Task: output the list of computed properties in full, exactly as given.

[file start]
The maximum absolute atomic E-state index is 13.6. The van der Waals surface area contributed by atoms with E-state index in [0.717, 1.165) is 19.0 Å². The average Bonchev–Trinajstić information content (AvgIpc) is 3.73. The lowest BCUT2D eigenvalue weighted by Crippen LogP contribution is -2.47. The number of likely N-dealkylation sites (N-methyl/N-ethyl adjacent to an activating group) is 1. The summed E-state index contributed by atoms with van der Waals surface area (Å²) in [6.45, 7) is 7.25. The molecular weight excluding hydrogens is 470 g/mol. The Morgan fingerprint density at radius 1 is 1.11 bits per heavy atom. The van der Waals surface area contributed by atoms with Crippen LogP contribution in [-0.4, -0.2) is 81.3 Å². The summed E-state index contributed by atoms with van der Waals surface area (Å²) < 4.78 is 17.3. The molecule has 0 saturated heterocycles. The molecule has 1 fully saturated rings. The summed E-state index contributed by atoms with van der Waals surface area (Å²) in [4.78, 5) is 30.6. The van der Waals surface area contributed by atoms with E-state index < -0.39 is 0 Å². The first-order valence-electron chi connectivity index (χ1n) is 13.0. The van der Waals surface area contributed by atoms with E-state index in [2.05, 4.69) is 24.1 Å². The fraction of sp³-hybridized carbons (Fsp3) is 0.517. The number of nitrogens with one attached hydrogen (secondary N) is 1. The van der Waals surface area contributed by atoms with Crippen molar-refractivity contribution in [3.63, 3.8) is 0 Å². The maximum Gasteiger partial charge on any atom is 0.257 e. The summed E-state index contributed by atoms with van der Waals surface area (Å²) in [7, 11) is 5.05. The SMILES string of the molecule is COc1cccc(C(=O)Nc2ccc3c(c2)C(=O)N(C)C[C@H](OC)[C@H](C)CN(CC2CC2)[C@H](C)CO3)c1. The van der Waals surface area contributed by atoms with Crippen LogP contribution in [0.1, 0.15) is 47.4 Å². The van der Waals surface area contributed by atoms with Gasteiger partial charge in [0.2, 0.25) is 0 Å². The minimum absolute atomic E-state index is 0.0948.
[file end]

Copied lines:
The maximum absolute atomic E-state index is 13.6. The van der Waals surface area contributed by atoms with E-state index in [0.717, 1.165) is 19.0 Å². The average Bonchev–Trinajstić information content (AvgIpc) is 3.73. The lowest BCUT2D eigenvalue weighted by Crippen LogP contribution is -2.47. The number of likely N-dealkylation sites (N-methyl/N-ethyl adjacent to an activating group) is 1. The summed E-state index contributed by atoms with van der Waals surface area (Å²) in [6.45, 7) is 7.25. The molecular weight excluding hydrogens is 470 g/mol. The Morgan fingerprint density at radius 1 is 1.11 bits per heavy atom. The van der Waals surface area contributed by atoms with Crippen LogP contribution in [-0.4, -0.2) is 81.3 Å². The summed E-state index contributed by atoms with van der Waals surface area (Å²) < 4.78 is 17.3. The molecule has 0 saturated heterocycles. The molecule has 1 fully saturated rings. The summed E-state index contributed by atoms with van der Waals surface area (Å²) in [4.78, 5) is 30.6. The van der Waals surface area contributed by atoms with E-state index < -0.39 is 0 Å². The first-order valence-electron chi connectivity index (χ1n) is 13.0. The van der Waals surface area contributed by atoms with E-state index in [2.05, 4.69) is 24.1 Å². The fraction of sp³-hybridized carbons (Fsp3) is 0.517. The number of nitrogens with one attached hydrogen (secondary N) is 1. The van der Waals surface area contributed by atoms with Crippen molar-refractivity contribution in [3.63, 3.8) is 0 Å². The maximum Gasteiger partial charge on any atom is 0.257 e. The summed E-state index contributed by atoms with van der Waals surface area (Å²) in [7, 11) is 5.05. The SMILES string of the molecule is COc1cccc(C(=O)Nc2ccc3c(c2)C(=O)N(C)C[C@H](OC)[C@H](C)CN(CC2CC2)[C@H](C)CO3)c1. The van der Waals surface area contributed by atoms with Crippen LogP contribution in [0.1, 0.15) is 47.4 Å². The van der Waals surface area contributed by atoms with Gasteiger partial charge in [0.2, 0.25) is 0 Å². The minimum absolute atomic E-state index is 0.0948.